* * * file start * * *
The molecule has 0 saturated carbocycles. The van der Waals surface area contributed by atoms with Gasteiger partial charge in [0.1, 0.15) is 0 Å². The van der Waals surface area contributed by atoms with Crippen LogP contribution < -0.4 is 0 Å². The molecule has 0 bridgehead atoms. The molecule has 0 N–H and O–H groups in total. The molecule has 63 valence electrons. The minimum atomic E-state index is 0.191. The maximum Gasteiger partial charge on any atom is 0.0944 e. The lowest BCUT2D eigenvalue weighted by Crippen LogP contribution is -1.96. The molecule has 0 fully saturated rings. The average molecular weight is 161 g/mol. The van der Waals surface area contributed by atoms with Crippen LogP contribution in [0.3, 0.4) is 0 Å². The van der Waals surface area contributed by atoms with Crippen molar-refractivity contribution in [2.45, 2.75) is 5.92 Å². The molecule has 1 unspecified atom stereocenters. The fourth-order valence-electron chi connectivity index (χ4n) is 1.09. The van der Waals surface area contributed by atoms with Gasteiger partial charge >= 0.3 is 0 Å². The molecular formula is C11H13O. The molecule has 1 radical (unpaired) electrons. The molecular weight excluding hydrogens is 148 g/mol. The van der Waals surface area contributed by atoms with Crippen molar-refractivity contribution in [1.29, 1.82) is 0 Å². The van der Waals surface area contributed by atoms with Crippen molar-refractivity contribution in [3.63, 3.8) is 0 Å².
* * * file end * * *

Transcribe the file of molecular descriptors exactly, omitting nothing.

The molecule has 0 saturated carbocycles. The van der Waals surface area contributed by atoms with Gasteiger partial charge in [0.1, 0.15) is 0 Å². The van der Waals surface area contributed by atoms with Crippen LogP contribution < -0.4 is 0 Å². The molecule has 0 bridgehead atoms. The molecule has 0 N–H and O–H groups in total. The molecule has 63 valence electrons. The minimum atomic E-state index is 0.191. The maximum Gasteiger partial charge on any atom is 0.0944 e. The lowest BCUT2D eigenvalue weighted by Crippen LogP contribution is -1.96. The molecule has 0 fully saturated rings. The average molecular weight is 161 g/mol. The van der Waals surface area contributed by atoms with Crippen LogP contribution in [0.3, 0.4) is 0 Å². The van der Waals surface area contributed by atoms with Crippen molar-refractivity contribution in [2.45, 2.75) is 5.92 Å². The molecule has 1 unspecified atom stereocenters. The fourth-order valence-electron chi connectivity index (χ4n) is 1.09. The van der Waals surface area contributed by atoms with Gasteiger partial charge >= 0.3 is 0 Å². The molecular formula is C11H13O. The molecule has 1 radical (unpaired) electrons. The molecular weight excluding hydrogens is 148 g/mol. The van der Waals surface area contributed by atoms with Crippen molar-refractivity contribution in [1.29, 1.82) is 0 Å². The van der Waals surface area contributed by atoms with Crippen molar-refractivity contribution in [3.63, 3.8) is 0 Å².